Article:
In addition to political parties, another clear target of Beijing’s action is Taiwanese businessmen. China has long used Taiwanese business interests in the PRC to interfere in Taiwan’s political process. The Association of Taiwan Investment Enterprises on the Mainland (ATIEM, 全國台灣同胞投資企業聯誼會) is the most prominent vehicle for Chinese influence. 

Founded in 2007, ATIEM is a business association—managed under the auspices of the Taiwan Affairs Office (TAO 國務院台灣事務辦公室)—consisting of around 300 Taiwanese-funded enterprises and their members in China. The organization acts as a lobbying group for Taiwanese businesses both in China and in Taiwan. According to a 2012 investigative report by Reuters, ATIEM previously tried unsuccessfully to lobby the Taiwan government to overturn a rule that bars citizens of Taiwan from taking positions in state or party bodies in China, such as the Chinese People’s Political Consultative Conference (CPPCC, 中國人民政治協商會議).

Taiwanese businessmen in China interviewed by the Singapore-based Lianhe ZaoBao (聯合早報) stated their belief that if Beijing really wanted to take action on cross-Strait economic and trade, the CCP could simply terminate the ECFA. Instead, Beijing’s announcement of the trade investigation was intended to send a strong warning to Taiwan that “if it continues to seek independence and allow external forces to interfere, it must be prepared to face a large-scale trade punishment.” Wu Jiaying (吳家瑩), executive vice president of ATIEM and chairman of Jiahao Group (Xiamen) Co. Ltd., said that all those engaged in cross-Strait economic and trade exchanges were worried when they heard about the investigation. While he stated that Beijing’s trade investigation may be more symbolic than substantive, it nevertheless carries with it a strong sense of foreboding.  

It is worth noting that voter turnout in Taiwan’s general election is generally relatively high, which could have an impact on the election results. According to the Directorate General of Budget, Accounting and Statistics (DGBAS, 行政院主計總處), 163,000 Taiwanese worked in China in 2021—representing a decrease of 76,000 people (19.2 percent) from 2019 and 261,000 persons (61.6 percent) from 2011. A quarter of a million Taiwanese residents in China reportedly voted in the country’s 2012 presidential election, and an estimated 100,000 Taiwanese businessmen voted in 2016. Despite these decreased numbers, Taiwanese citizens located in China continue to represent a significant political constituency both in terms of their votes and campaign contributions. With polls predicting an increasingly tight race in January 2024, every vote will count.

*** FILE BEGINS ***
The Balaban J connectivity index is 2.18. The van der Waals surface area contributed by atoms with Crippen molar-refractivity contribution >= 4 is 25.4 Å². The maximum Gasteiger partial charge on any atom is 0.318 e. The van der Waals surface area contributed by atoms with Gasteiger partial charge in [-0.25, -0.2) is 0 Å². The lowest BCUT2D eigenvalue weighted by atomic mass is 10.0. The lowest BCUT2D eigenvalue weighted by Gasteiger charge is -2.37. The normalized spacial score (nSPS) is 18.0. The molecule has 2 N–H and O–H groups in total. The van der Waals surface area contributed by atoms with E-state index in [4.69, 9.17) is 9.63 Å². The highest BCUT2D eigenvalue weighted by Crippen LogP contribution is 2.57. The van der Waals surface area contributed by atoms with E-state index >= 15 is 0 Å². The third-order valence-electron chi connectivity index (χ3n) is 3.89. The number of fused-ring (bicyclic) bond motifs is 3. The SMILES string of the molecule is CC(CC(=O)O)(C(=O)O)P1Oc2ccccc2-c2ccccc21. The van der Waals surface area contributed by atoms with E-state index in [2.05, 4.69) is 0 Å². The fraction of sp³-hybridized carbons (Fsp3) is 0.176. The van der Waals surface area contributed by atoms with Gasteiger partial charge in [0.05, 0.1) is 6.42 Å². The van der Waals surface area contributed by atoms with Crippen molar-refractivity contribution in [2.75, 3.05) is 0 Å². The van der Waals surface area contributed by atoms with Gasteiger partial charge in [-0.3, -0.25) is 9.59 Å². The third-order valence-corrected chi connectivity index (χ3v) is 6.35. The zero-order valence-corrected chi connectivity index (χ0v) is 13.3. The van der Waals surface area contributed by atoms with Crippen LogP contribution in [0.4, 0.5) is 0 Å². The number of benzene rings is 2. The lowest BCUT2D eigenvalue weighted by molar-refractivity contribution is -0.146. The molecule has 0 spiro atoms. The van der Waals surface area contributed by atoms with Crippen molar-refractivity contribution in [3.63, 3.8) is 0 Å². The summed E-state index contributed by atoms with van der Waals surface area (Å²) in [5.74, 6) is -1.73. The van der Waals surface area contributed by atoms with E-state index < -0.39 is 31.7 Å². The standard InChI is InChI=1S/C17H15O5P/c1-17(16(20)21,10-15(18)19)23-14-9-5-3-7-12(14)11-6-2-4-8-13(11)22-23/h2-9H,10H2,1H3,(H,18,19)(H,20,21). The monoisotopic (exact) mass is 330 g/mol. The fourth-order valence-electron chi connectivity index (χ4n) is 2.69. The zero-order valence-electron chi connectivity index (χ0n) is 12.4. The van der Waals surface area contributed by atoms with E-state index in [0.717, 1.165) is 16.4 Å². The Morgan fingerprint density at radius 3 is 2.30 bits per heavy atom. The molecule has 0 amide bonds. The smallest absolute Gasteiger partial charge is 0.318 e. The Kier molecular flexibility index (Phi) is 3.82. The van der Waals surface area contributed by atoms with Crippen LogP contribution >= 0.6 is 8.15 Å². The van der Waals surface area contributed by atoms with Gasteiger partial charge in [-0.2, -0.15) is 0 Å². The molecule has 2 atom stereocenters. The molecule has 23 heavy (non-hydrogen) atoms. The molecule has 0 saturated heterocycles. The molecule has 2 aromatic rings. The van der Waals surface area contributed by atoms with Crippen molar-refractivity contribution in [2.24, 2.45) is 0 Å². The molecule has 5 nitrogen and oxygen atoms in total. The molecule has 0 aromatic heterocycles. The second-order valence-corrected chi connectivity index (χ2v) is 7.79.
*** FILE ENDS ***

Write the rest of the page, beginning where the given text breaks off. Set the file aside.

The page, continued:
Chinese economic statecraft includes not just enticements, but also punishments. Beijing’s recent measures reflect a hardening of its coercive economic approach through a combination of targeted bans of select goods, broadened import restrictions, arbitrary regulatory enforcements, and sanctions of individuals and organizations. Although recent measures do not appear to represent a major departure from Beijing’s longstanding strategy, these measures do represent a doubling down of Xi Jinping’s (習近平) campaign to pressure Taiwan and its voters. While there are currently significant proposals under consideration in the US Congress to mitigate the effects of Chinese economic coercion, the question remains whether the relief will arrive in time to have any meaningful effects. [1]

The main point: Beijing’s recent announcement that it is initiating a trade barrier investigation on Taiwan’s alleged trade restrictive measures against China represents continued efforts by Beijing to influence Taiwan—specifically Taiwanese voters and Taiwanese businesses—through economic coercion. 

 [1] There are at least two notable legislative efforts that have been introduced that address two prongs of these efforts. While the Stand with Taiwan Act focusses on deterrence by economic punishment, the Countering Economic Coercion Act addresses deterrence by denial of the effects of PRC economic coercion. According to a recent study published by CSIS, “Deterrence by denial–focused on resilience and relief for targeted countries—is more likely to mitigate, and over time deter, China’s problematic behavior by decreasing its likelihood of success, frustrating Beijing’s intent.”